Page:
September 20, 2023

IPS superintendent pitches equitable future for all students in district address

Indianapolis Public Schools Superintendent Aleesia Johnson gave a state of the district address on Wednesday, Sept. 20, 2023. - Indianapolis Public Schools / Youtube

Indianapolis Public Schools Superintendent Aleesia Johnson gave a state of the district address on Wednesday, Sept. 20, 2023.

Indianapolis Public Schools / Youtube

Indianapolis Public Schools Superintendent Aleesia Johnson gave a state of the district address on Wednesday night.

It comes as the district starts to carry out a sweeping and controversial plan to overhaul academics and change school configurations. That included the closure of six schools this summer.

The speech is also amid a fight against state officials and school choice advocates who want to prevent the district from selling some of the closed schools.

During the address, Johnson thanked families and community members for trusting the decisions to redesign the district.

“I asked for your ideas and your patience as we re envisioned our district with more and better choices, but fewer schools,” Johnson said at the former Broad Ripple High School. “I've asked for grace, as we've implemented those changes along the way.”

In a speech that acknowledged numerous partnership and achivements, Johnson also said the district had become full of options for anyone — from those who speak Haitian Creole, to the neurodivergent, students with special needs, and families new to the city.

The Rebuilding Stronger plan is also meant to address academic achievement by providing

equitable school options to all students. Johnson has said the district will reallocate resources to boost academic performance, especially among students of color, who continue to lag behind their White classmates in standarized tests.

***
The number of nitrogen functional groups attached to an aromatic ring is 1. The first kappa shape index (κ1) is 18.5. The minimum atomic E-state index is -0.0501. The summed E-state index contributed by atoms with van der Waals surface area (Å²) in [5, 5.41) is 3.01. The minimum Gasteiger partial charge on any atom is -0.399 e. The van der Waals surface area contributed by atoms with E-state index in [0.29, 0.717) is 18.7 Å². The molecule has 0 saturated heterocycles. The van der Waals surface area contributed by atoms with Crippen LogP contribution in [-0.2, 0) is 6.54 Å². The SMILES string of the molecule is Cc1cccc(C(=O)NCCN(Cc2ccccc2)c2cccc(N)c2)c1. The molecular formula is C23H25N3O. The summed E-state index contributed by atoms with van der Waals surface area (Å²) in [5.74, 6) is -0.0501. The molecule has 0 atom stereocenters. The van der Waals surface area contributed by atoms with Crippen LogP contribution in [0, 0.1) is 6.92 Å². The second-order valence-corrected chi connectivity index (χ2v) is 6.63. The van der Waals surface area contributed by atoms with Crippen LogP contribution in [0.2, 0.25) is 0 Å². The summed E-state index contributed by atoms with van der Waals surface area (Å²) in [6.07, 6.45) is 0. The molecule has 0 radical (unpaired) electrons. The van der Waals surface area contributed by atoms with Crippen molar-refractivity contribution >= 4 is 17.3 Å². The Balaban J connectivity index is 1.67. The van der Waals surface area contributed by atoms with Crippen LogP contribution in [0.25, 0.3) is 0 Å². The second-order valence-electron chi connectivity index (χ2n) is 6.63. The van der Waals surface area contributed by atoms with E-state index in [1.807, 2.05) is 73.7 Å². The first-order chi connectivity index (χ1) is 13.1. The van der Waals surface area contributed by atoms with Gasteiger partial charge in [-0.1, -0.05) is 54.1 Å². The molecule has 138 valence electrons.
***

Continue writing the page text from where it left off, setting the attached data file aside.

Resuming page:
The plan expands access to algebra math to all middle school students. Last year, just 34 percent of those students had access to the course.

Eight education models, such as dual language, Montessori and international baccalaureate will also become more available for students across the city next year. Some students had been unable to enroll in these programs due to limited spaces and district enrollment policies that favored certain families.

“For as long as I can remember, our most exciting offerings were concentrated in neighborhoods that were wealthier and whiter,” Johnson said. “Now, for the first time, every family in our city can access our best stuff. What was once a privilege, is now a right.”

In May, voters approved a $410 million capital referendum for the district to improve facilities as part of the Rebuilding Stronger plan. The new dollars will pay for improvements at nearly two dozen buildings, including $53.4 million in construction to turn the formerly shuttered Broad Ripple and Thomas Carr Howe high schools into middle schools.

Contact WFYI education reporter Sydney Dauphinais at sdauphinais@wfyi.org.

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